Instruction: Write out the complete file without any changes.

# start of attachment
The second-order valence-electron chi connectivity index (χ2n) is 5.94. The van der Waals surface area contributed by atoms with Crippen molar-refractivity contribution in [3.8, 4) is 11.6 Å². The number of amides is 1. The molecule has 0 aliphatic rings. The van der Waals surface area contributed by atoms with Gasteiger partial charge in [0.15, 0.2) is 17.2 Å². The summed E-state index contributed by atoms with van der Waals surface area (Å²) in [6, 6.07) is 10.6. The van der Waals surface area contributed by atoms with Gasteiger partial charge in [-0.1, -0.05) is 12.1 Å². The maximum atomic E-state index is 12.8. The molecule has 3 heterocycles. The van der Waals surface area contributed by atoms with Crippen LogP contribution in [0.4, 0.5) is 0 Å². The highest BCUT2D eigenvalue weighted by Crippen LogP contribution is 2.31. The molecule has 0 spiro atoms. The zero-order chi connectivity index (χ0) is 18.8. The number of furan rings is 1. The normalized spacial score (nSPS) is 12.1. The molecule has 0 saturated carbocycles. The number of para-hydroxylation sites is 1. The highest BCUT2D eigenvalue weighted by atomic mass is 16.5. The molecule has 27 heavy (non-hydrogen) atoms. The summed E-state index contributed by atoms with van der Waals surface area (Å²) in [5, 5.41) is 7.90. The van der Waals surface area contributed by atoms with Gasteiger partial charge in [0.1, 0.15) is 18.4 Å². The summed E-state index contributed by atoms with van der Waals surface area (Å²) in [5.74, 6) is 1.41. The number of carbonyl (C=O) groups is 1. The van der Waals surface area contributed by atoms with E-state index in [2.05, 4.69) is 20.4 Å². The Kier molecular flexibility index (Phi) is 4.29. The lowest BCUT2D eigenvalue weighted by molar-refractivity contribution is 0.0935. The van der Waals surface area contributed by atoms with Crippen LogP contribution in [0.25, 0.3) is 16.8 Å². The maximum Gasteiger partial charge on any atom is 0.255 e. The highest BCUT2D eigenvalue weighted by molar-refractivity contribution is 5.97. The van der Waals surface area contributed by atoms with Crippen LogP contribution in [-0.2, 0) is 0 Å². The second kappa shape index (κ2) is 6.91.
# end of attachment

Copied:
The second-order valence-electron chi connectivity index (χ2n) is 5.94. The van der Waals surface area contributed by atoms with Crippen molar-refractivity contribution in [3.8, 4) is 11.6 Å². The number of amides is 1. The molecule has 0 aliphatic rings. The van der Waals surface area contributed by atoms with Gasteiger partial charge in [0.15, 0.2) is 17.2 Å². The summed E-state index contributed by atoms with van der Waals surface area (Å²) in [6, 6.07) is 10.6. The van der Waals surface area contributed by atoms with Gasteiger partial charge in [-0.1, -0.05) is 12.1 Å². The maximum atomic E-state index is 12.8. The molecule has 3 heterocycles. The van der Waals surface area contributed by atoms with Crippen LogP contribution in [0.4, 0.5) is 0 Å². The highest BCUT2D eigenvalue weighted by Crippen LogP contribution is 2.31. The molecule has 0 spiro atoms. The zero-order chi connectivity index (χ0) is 18.8. The number of furan rings is 1. The normalized spacial score (nSPS) is 12.1. The molecule has 0 saturated carbocycles. The number of para-hydroxylation sites is 1. The highest BCUT2D eigenvalue weighted by atomic mass is 16.5. The molecule has 27 heavy (non-hydrogen) atoms. The summed E-state index contributed by atoms with van der Waals surface area (Å²) in [5, 5.41) is 7.90. The van der Waals surface area contributed by atoms with Gasteiger partial charge in [0.1, 0.15) is 18.4 Å². The summed E-state index contributed by atoms with van der Waals surface area (Å²) in [5.74, 6) is 1.41. The number of carbonyl (C=O) groups is 1. The van der Waals surface area contributed by atoms with E-state index in [2.05, 4.69) is 20.4 Å². The Kier molecular flexibility index (Phi) is 4.29. The lowest BCUT2D eigenvalue weighted by molar-refractivity contribution is 0.0935. The van der Waals surface area contributed by atoms with Crippen LogP contribution in [0.25, 0.3) is 16.8 Å². The maximum Gasteiger partial charge on any atom is 0.255 e. The highest BCUT2D eigenvalue weighted by molar-refractivity contribution is 5.97. The van der Waals surface area contributed by atoms with Crippen LogP contribution in [-0.2, 0) is 0 Å². The second kappa shape index (κ2) is 6.91.